darthbob88
Oct 13, 2011

YOSPOS

marshmallow creep posted:

I like this. I imagine them living in a giant wagon train, emphasis on giant wagon, where some of the wagons are so large they need hundreds of oxen to pull them and can support a parliament with all their accompanying staff. But it's just for one really rich "trade creator."
Possible, I hadn't considered the Supply-Side aspect. I was just thinking about the notion of First-World-as-parasite, but instead of sending their merchants to buy your last grain of wheat, they come and take it in person. Alternatively, mid-19th century Americans, who come to take your poo poo Manifest their Destiny as they continue chasing the horizon. Just that kind of arrogance that it is right for them to take your poo poo, and that you are in the wrong for resisting.

darthbob88
Oct 13, 2011

YOSPOS

Night10194 posted:

The funny thing is, I could see 'finances' as a stat actually working out as an alternative to having a money system in a game. "I have 5 points in being rich, so I just roll against that to bribe this guy." could work out.

E: And yes, I hate HSD for the libertopia nonsense more than anything else.
That's how WoD does/did it, except there it was a Resources merit instead of a Finances stat, and I think most games that don't just work in dollars and GP. The problem with HSD isn't that it has a finances stat, it's that it has five of them.

darthbob88
Oct 13, 2011

YOSPOS

Alien Rope Burn posted:

Isn't HSD basically post-scarcity anyway? (I don't feel like looking back to check.)
I just looked anyway, so I'll save you the trouble. It is nominally post-scarcity and has a quasi-socialist welfare system that allegedly ensures everybody has enough to get by on, through the use of an automated Ledger program to manage each furry's investments. At the same time, though, everything belongs to the megacorps, who realistically would not be above creating a little scarcity to drive their profits up.
E:

wiegieman posted:

Post-scarcity is a silly idea, anyway. I have no doubt that even if we do somehow get "enough" of the resources we need now, we'll find something else we don't have enough of.
That's kinda how things go in Eclipse Phase; even in the far future, when everybody can have all the steak and Armani they want for more-or-less free, there're still a few things that are in limited supply, like skilled human work, novelty, and living space.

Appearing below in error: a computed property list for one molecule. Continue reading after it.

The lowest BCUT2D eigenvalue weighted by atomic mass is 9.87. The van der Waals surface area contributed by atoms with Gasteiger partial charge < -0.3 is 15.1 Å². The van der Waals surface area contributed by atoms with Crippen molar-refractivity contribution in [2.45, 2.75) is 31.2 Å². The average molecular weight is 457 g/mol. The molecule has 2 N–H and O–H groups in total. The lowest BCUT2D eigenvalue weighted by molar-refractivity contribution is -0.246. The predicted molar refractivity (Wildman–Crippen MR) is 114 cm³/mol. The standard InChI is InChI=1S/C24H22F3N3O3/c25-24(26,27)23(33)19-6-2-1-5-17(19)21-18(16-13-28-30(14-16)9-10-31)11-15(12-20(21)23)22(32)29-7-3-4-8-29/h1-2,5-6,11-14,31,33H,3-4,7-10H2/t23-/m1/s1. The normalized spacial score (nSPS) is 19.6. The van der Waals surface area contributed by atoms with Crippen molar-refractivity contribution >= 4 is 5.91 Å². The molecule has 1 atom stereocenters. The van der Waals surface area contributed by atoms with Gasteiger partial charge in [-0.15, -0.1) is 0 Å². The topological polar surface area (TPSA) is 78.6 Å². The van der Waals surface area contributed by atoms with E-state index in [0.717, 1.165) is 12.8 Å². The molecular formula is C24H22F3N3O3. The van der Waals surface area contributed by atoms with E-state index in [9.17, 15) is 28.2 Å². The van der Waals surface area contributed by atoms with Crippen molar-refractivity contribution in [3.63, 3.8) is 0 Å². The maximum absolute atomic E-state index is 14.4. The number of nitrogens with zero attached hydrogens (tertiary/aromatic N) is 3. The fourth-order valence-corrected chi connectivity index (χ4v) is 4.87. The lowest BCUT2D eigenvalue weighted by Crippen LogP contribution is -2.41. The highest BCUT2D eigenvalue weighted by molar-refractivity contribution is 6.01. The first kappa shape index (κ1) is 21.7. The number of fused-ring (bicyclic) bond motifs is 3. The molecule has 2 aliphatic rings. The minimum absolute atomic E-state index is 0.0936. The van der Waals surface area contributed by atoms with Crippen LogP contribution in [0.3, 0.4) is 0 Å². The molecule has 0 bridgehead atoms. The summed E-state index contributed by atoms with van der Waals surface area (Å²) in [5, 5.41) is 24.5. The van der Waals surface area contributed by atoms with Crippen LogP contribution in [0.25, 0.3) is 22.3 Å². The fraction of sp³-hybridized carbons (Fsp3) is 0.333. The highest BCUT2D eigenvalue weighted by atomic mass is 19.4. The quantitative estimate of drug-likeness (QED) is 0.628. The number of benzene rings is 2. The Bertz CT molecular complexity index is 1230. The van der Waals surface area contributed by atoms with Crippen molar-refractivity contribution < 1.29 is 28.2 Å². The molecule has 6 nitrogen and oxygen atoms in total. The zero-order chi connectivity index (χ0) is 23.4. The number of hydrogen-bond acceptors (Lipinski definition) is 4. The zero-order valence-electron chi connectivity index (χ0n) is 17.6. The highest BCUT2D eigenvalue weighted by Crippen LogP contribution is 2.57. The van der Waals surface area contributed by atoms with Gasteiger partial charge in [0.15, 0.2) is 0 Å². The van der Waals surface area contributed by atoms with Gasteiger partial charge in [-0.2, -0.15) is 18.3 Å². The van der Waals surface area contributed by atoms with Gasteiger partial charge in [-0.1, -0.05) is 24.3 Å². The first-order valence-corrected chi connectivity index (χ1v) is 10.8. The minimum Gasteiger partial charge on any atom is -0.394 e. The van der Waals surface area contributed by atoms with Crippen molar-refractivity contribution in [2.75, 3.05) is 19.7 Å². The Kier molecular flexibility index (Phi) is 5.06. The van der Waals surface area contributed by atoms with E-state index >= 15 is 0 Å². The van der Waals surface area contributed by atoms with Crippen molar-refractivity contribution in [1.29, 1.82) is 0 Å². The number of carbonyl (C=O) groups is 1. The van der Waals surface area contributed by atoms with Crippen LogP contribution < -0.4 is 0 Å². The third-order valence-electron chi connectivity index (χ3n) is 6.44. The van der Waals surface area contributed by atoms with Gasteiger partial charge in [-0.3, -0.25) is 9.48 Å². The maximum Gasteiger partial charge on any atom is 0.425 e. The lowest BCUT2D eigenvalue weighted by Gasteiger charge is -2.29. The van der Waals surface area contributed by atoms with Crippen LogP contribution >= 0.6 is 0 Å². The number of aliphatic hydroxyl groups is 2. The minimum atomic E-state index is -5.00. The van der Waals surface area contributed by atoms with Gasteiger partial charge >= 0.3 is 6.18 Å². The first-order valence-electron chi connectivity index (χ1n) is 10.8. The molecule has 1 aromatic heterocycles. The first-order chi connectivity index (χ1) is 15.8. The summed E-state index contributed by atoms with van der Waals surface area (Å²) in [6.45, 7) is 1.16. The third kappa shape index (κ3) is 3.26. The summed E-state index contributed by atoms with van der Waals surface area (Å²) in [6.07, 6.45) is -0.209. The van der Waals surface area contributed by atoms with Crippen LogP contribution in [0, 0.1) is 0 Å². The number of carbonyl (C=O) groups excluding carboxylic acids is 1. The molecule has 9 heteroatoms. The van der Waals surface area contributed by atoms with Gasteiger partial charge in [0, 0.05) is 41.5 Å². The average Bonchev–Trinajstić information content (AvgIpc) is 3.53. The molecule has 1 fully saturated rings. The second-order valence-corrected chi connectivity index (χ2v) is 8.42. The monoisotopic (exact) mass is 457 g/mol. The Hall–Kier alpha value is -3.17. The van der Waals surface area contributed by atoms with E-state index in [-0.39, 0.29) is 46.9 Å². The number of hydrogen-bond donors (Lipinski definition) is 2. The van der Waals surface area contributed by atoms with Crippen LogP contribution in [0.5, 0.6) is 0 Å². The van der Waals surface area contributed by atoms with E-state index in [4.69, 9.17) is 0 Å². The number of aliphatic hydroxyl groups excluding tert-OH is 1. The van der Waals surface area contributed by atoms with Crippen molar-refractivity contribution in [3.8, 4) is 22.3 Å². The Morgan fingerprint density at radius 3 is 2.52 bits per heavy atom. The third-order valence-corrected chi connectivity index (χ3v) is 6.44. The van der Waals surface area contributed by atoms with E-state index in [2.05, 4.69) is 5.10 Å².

darthbob88 fucked around with this message at 16:19 on Jun 10, 2017

darthbob88
Oct 13, 2011

YOSPOS

Kurieg posted:

It could just be the coccyx...
Yeah, but that leaves the same sort of problem; I can see why whomever would want to model tik'toks on a basically humanoid two-arms-two-legs-one-head form, but why would they bother including the dongus or the tailbone?

darthbob88
Oct 13, 2011

YOSPOS

Halloween Jack posted:

Oh, I forgot that I'd brought up Fallen London so that I could add this: The only way Hc Svnt Dracones multiple finance stats makes sense to me is if they were inspired by Storynexus type games where you gain and spend reputation with multiple important factions, and/or you have multiple intangible currencies (like trading knowledge and gossip).
Well, it makes sense if you assume as they did that a character's economic power is as important and deserves the same Power/Finesse/Resilience nuances as their physical/mental/social abilities. Or, in other words, if you're writing an absurdly hyper-capitalist RPG.
E:

Zereth posted:

They aren't. They're like, your Money Strength, Dexterity, Constitution, and Fourth Stat. I forget what Fourth Stat is. But you've got physical and mental and social and financial and they all have those four stats.
Fifth stat. Dexterity, Acuity, Strength, Resilience, and Presence.

darthbob88 fucked around with this message at 18:07 on Jun 13, 2017

darthbob88
Oct 13, 2011

YOSPOS

Night10194 posted:

No, I mean kvas is specifically only barely alcoholic, if at that.
Like, maybe 1% ABV. It's basically/literally liquid bread.

darthbob88
Oct 13, 2011

YOSPOS

PurpleXVI posted: